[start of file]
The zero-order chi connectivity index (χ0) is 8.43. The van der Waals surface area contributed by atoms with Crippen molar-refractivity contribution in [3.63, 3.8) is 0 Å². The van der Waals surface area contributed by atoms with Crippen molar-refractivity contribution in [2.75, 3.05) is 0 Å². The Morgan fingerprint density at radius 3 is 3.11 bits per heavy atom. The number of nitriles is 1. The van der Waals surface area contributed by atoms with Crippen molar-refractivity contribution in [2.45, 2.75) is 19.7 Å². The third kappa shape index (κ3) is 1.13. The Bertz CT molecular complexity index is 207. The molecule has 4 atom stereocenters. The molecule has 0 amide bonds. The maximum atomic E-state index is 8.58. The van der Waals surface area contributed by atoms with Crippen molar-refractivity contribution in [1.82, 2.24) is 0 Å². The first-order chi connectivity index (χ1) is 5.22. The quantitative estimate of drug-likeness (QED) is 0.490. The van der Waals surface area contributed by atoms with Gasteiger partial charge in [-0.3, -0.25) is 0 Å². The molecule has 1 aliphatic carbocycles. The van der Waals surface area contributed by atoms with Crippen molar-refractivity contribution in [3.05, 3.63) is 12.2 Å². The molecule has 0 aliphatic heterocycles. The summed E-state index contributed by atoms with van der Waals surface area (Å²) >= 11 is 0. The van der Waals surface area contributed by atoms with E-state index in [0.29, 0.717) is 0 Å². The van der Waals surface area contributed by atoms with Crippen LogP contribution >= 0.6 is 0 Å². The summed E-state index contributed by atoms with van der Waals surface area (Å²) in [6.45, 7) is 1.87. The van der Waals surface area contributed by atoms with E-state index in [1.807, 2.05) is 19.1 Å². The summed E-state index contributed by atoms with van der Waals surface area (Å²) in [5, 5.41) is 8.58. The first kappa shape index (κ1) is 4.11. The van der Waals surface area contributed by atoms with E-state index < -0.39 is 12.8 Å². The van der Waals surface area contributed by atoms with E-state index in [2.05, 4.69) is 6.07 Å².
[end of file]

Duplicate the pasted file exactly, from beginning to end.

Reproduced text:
The zero-order chi connectivity index (χ0) is 8.43. The van der Waals surface area contributed by atoms with Crippen molar-refractivity contribution in [3.63, 3.8) is 0 Å². The van der Waals surface area contributed by atoms with Crippen molar-refractivity contribution in [2.75, 3.05) is 0 Å². The Morgan fingerprint density at radius 3 is 3.11 bits per heavy atom. The number of nitriles is 1. The van der Waals surface area contributed by atoms with Crippen molar-refractivity contribution in [2.45, 2.75) is 19.7 Å². The third kappa shape index (κ3) is 1.13. The Bertz CT molecular complexity index is 207. The molecule has 4 atom stereocenters. The molecule has 0 amide bonds. The maximum atomic E-state index is 8.58. The van der Waals surface area contributed by atoms with Crippen molar-refractivity contribution in [1.82, 2.24) is 0 Å². The first-order chi connectivity index (χ1) is 5.22. The quantitative estimate of drug-likeness (QED) is 0.490. The van der Waals surface area contributed by atoms with Gasteiger partial charge in [-0.3, -0.25) is 0 Å². The molecule has 1 aliphatic carbocycles. The van der Waals surface area contributed by atoms with Crippen molar-refractivity contribution in [3.05, 3.63) is 12.2 Å². The molecule has 0 aliphatic heterocycles. The summed E-state index contributed by atoms with van der Waals surface area (Å²) >= 11 is 0. The van der Waals surface area contributed by atoms with E-state index in [0.29, 0.717) is 0 Å². The van der Waals surface area contributed by atoms with Crippen LogP contribution >= 0.6 is 0 Å². The summed E-state index contributed by atoms with van der Waals surface area (Å²) in [6.45, 7) is 1.87. The van der Waals surface area contributed by atoms with E-state index in [1.807, 2.05) is 19.1 Å². The summed E-state index contributed by atoms with van der Waals surface area (Å²) in [5, 5.41) is 8.58. The first kappa shape index (κ1) is 4.11. The van der Waals surface area contributed by atoms with E-state index < -0.39 is 12.8 Å². The van der Waals surface area contributed by atoms with E-state index in [2.05, 4.69) is 6.07 Å².